NEW DELHI (AP) — Police detained at least six suspects Wednesday, days after outrage erupted in India over several women being groped and molested during New Year's Eve celebrations in the southern city of Bangalore, the country's information technology hub.
City police first denied that any incident of sexual harassment had taken place during the late-night celebrations. But on Wednesday, police officer Hemant Nimbalkar said at least six men were detained after several video clips of women being attacked by groups of men went viral on social media.
The incident highlights the persistent violence against women in India despite tougher laws against sexual assault imposed after the December 2012 death of a young woman who was gang-raped on a bus in New Delhi.
One senior state government minister said the New Year's incidents took place because the women were acting like Westerners, implying that their attire had provoked the attacks.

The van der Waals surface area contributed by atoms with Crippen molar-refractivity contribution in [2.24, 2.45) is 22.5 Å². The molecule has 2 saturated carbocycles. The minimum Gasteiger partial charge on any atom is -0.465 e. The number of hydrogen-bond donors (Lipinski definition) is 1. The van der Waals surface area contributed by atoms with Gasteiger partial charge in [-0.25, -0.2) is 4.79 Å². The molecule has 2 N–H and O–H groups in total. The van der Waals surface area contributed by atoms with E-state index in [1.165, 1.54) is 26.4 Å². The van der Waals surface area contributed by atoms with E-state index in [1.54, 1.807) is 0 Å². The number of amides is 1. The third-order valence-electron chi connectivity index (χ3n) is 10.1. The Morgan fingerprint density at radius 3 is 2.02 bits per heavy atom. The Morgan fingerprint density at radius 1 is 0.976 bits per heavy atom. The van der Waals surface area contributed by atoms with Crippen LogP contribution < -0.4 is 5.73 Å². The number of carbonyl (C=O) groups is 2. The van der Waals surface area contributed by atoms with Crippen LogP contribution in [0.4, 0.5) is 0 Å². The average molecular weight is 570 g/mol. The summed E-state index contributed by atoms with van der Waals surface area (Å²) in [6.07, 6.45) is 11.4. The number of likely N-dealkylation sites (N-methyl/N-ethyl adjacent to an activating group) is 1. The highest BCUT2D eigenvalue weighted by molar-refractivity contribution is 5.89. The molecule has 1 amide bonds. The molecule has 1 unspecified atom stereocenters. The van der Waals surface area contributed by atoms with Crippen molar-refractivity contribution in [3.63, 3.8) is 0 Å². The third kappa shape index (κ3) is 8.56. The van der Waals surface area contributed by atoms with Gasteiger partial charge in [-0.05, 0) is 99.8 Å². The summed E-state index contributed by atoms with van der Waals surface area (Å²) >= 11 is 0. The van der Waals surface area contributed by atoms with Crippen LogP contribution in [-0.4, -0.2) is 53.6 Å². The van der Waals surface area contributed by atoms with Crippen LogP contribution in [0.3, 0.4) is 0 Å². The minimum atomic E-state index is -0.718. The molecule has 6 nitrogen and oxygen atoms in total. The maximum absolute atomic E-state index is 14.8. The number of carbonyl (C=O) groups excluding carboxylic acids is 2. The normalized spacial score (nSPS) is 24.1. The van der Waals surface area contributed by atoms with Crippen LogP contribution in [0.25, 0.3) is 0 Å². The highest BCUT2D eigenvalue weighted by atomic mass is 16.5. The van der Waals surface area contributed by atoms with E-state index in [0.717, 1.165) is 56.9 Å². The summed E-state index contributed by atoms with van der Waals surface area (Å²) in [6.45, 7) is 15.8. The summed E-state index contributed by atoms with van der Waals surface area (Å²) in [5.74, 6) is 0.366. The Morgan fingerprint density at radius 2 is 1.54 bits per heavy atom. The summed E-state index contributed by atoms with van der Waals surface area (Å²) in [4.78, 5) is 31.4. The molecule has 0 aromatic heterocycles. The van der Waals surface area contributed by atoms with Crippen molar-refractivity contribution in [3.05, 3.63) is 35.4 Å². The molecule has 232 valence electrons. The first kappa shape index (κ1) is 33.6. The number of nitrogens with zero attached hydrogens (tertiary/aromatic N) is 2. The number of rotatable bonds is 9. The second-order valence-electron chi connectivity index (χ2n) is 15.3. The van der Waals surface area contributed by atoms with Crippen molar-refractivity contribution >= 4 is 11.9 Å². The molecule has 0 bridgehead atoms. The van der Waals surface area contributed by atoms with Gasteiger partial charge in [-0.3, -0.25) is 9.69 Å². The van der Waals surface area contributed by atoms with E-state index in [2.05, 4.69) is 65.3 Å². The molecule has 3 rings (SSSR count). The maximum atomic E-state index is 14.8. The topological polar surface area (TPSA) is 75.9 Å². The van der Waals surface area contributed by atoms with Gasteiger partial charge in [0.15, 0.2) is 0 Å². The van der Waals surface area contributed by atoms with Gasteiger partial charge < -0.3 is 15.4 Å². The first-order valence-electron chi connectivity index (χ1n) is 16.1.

The police had earlier said that no one had come forward to file a complaint about the incidents.
Since then, at least one woman has come forward to speak of how she was molested on Saturday night. Others have said that they saw women being molested or groped, and that revelers were making lewd remarks, even as the state government said that more than 1,500 police personnel had been deployed to control the crowds.
The young woman who came forward, Chaitali Wasnick, told NDTV news channel that she was heading home at around 1:30 a.m. when two men approached her, making her suspicious. "So I just moved aside, I let them pass," she said, adding that one man began to grope her.
"I did not have any idea that he'd do that, so I went totally blank," Wasnick said, adding that no one came to her help her and that there were no police personnel around.
As Bangalore newspapers published images of several women who allegedly had been groped or attacked, the state's home minister, G. Parameshwara, criticized young women for "copying the Westerners, not only in their mindset, but even in their dressing."
"These kind of things do happen," he told reporters on Tuesday.